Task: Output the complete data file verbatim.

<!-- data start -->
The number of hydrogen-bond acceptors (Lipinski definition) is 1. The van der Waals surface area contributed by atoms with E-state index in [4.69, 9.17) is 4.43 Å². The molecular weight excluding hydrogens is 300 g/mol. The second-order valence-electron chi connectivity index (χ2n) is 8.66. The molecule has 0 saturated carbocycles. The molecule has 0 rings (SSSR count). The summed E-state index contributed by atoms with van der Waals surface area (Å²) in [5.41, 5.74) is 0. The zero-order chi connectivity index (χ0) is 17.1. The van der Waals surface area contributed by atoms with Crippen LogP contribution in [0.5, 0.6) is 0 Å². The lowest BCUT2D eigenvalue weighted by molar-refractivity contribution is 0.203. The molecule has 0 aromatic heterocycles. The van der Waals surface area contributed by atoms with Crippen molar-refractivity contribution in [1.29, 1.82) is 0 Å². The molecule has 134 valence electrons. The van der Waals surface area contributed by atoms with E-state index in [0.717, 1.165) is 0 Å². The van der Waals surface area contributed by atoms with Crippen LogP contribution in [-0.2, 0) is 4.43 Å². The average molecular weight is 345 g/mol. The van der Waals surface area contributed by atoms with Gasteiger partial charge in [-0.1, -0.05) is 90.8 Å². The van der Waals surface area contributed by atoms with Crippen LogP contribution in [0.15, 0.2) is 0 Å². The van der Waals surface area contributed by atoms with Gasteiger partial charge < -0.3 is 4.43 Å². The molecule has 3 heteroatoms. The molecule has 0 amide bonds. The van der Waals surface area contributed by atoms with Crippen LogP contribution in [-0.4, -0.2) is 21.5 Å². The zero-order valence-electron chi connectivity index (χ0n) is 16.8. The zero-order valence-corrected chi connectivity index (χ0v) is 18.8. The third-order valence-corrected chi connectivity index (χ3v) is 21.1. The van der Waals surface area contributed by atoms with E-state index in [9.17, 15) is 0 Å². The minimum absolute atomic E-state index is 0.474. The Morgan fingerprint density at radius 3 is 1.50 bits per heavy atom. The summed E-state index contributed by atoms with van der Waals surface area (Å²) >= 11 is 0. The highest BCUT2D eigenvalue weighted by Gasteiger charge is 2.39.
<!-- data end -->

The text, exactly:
The number of hydrogen-bond acceptors (Lipinski definition) is 1. The van der Waals surface area contributed by atoms with E-state index in [4.69, 9.17) is 4.43 Å². The molecular weight excluding hydrogens is 300 g/mol. The second-order valence-electron chi connectivity index (χ2n) is 8.66. The molecule has 0 saturated carbocycles. The molecule has 0 rings (SSSR count). The summed E-state index contributed by atoms with van der Waals surface area (Å²) in [5.41, 5.74) is 0. The zero-order chi connectivity index (χ0) is 17.1. The van der Waals surface area contributed by atoms with Crippen LogP contribution in [0.5, 0.6) is 0 Å². The lowest BCUT2D eigenvalue weighted by molar-refractivity contribution is 0.203. The molecule has 0 aromatic heterocycles. The van der Waals surface area contributed by atoms with Crippen molar-refractivity contribution in [1.29, 1.82) is 0 Å². The molecule has 134 valence electrons. The van der Waals surface area contributed by atoms with E-state index in [0.717, 1.165) is 0 Å². The van der Waals surface area contributed by atoms with Crippen LogP contribution in [-0.2, 0) is 4.43 Å². The average molecular weight is 345 g/mol. The van der Waals surface area contributed by atoms with Gasteiger partial charge in [-0.1, -0.05) is 90.8 Å². The van der Waals surface area contributed by atoms with Crippen LogP contribution in [0.15, 0.2) is 0 Å². The van der Waals surface area contributed by atoms with Gasteiger partial charge < -0.3 is 4.43 Å². The molecule has 3 heteroatoms. The molecule has 0 amide bonds. The van der Waals surface area contributed by atoms with Crippen LogP contribution in [-0.4, -0.2) is 21.5 Å². The zero-order valence-electron chi connectivity index (χ0n) is 16.8. The zero-order valence-corrected chi connectivity index (χ0v) is 18.8. The third-order valence-corrected chi connectivity index (χ3v) is 21.1. The van der Waals surface area contributed by atoms with E-state index in [9.17, 15) is 0 Å². The minimum absolute atomic E-state index is 0.474. The Morgan fingerprint density at radius 3 is 1.50 bits per heavy atom. The summed E-state index contributed by atoms with van der Waals surface area (Å²) >= 11 is 0. The highest BCUT2D eigenvalue weighted by Gasteiger charge is 2.39.